Clint Eastwood gets angry in Detroit, Marisa Tomei goes gooey-eyed in Venice and Liam Neeson shows off his very particular set of skills in Paris: the RadioTimes team’s pick of free-to-air films on TV today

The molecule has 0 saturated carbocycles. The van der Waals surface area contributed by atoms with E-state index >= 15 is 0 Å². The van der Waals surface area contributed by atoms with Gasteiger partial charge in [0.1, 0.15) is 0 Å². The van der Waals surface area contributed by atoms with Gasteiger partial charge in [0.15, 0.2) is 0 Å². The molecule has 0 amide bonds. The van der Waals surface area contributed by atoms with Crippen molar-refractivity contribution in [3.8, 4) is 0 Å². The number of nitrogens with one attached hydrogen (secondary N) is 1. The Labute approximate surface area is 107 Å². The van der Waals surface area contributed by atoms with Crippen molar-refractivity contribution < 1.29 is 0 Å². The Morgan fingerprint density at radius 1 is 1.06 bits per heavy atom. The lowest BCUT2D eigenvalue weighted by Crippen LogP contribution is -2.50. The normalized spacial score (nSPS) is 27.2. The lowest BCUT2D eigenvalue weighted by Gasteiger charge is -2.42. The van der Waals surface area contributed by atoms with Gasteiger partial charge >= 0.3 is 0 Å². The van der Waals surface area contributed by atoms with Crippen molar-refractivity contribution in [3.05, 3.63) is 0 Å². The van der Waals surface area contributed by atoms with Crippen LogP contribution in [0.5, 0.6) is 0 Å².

This is by no means the best film in Clint Eastwood’s impressive CV but it’s still well worth watching. Clint plays an elderly and recently widowed car worker, a war veteran, an ardent patriot and a racist, who looks upon the world around him and doesn’t like any of it, especially the South-East Asians who are his neighbours. His most prized possession is a 1972 Ford Gran Torino, which he had helped to build and which the shy teenage boy next door, Bee Vang, is bullied into stealing as his initiation into a gang. The kid is caught in the act by Eastwood, who is ready to shoot him but doesn’t. Instead this meeting turns out to be life-changing for both of them. Eastwood’s performance is excellent, both at the beginning when he exudes loathing and ill-concealed rage and later, as his developing relationship with the boy makes him realise that nobody is too old to change and become a better person.